- The Washington Times - Monday, July 14, 2008

President Bush on Monday repealed an executive order banning offshore drilling for oil in the U.S. Outer Continental Shelf, increasing pressure on the Democratic-controlled Congress to follow suit and remove their own moratorium.

“With this action, the executive branch’s restrictions on this exploration have been cleared away. This means that the only thing standing between the American people and these vast oil resources is action from the U.S. Congress,” Mr. Bush said, in a statement to reporters at the White House.

Almost a month ago, Mr. Bush called on Congress to lift their ban on offshore drilling and said he would lift the presidential prohibition, instituted by his father in 1990, whenever Democrats did the same.

On Monday he did what many said he should have done last month, acting unilaterally to put maximum stress on Democrats’ opposition to offshore drilling, which he said could yield enough oil to supply the U.S. for 10 years.

“The time for action is now. This is a difficult period for millions of American families They are rightly angered by Congress’ failure to enact common sense solutions,” Mr. Bush said.

The Bush administration’s political calculation is that with gas heading toward $5 a gallon for car drivers, public demand for some meaningful action has grown so intense that Democrats will be forced to capitulate or suffer the consequences.

The upcoming presidential election only maximizes the potential negative political effect for Democrats.

“We wanted to work with Congress on it. The Democratic leaders in Congress have not shown a willingness to move forward,” said White House press secretary Dana Perino Monday morning.

“Were going to move forward. Hopefully that will spur action by Congress. The ball is now squarely in their court. I’m sure Americans will be watching what they do,” she said.

The presumptive Democratic presidential nominee, Sen. Barack Obama, of Illinois, quickly criticized Mr. Bush’s move.

“If offshore drilling would provide short-term relief at the pump or a long-term strategy for energy independence, it would be worthy of our consideration, regardless of the risks. But most experts, even within the Bush Administration, concede it would do neither,” said Obama spokesman Bill Burton.

“It would merely prolong the failed energy policies we have seen from Washington for thirty years. Senator Obama believes Americans need real short-term relief, which is why he has proposed a second round of stimulus with energy rebates for working families,” Mr. Burton said.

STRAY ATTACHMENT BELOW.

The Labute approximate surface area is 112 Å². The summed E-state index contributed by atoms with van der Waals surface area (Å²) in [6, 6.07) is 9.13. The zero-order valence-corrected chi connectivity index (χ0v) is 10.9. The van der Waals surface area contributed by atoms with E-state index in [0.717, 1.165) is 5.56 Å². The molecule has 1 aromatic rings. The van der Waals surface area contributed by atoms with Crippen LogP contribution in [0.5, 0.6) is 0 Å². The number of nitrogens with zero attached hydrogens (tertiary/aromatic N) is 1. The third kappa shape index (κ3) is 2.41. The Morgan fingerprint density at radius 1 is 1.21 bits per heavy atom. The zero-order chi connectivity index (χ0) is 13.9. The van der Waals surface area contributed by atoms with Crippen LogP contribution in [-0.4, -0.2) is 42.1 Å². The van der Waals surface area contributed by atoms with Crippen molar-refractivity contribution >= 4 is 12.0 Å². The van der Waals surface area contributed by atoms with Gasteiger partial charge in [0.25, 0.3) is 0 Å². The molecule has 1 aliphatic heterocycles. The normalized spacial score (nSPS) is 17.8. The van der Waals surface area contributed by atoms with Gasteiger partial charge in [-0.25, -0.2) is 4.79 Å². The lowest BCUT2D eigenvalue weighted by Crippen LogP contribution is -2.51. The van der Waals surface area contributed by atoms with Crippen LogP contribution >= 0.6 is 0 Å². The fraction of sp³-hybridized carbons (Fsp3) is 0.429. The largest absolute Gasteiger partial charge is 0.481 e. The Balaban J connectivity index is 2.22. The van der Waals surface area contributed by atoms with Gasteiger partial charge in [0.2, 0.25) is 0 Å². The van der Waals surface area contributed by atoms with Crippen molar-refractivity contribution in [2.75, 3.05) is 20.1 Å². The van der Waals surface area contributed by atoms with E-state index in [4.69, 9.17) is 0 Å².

The White House, and many oil market experts, say that opening up the OCS along U.S. coasts, along with the Arctic National Wildlife Reserve, will send a meaningful signal to the market and bring down costs, despite the fact that no oil would actually come on line for several years.

They also contend that until the U.S. transportation and manufacturing sectors are able to diversify their energy away from oil and toward other fuels, the U.S. must increase their domestic output.

Democrats have largely already been forced to agree with that conclusion, but continue to oppose drilling in the OCS and ANWR.

The Institute for Energy Research, an advocacy group considered by some to be too closely allied with energy companies, estimates that the OCS contains about 86 billion barrels of oil, citing a report by the U.S. Minerals Management Service.

The U.S. consumes about 7.5 billion barrels of oil a year, according to IER.

Democratic leaders and are calling on the president to release a “small portion” of oil from the Strategic Petroleum Reserve. They have already passed a law to temporarily stop the administration from continuing to fill the SPR, which is currently at 700 million barrels of oil.

“Taking oil out of the Strategic Petroleum Reserve in a careful, responsible way is the fastest way to bring down the price at the pump,” said House Speaker Nancy Pelosi, California Democrat, last week.

Democrats also say that oil companies are sitting on about 70 million acres of leased oil fields off of U.S. coasts that are open for drilling, but are declining to do so to drive up prices and maximize profits.

The White House rejected that idea.

“It doesnt make economic sense to think that anyone is sitting on any extra oil that they could be selling,” Mrs. Perino said.

IER President Thomas Pyle, who last month criticized Mr. Bush for not taking this step then, applauded the move.

“Fortunately, we appear to be nearing the end of nearly three decades of short-sighted, one-size-fits-all policies that restrict access to domestic supplies despite explosive global demand,” Mr. Pyle said.

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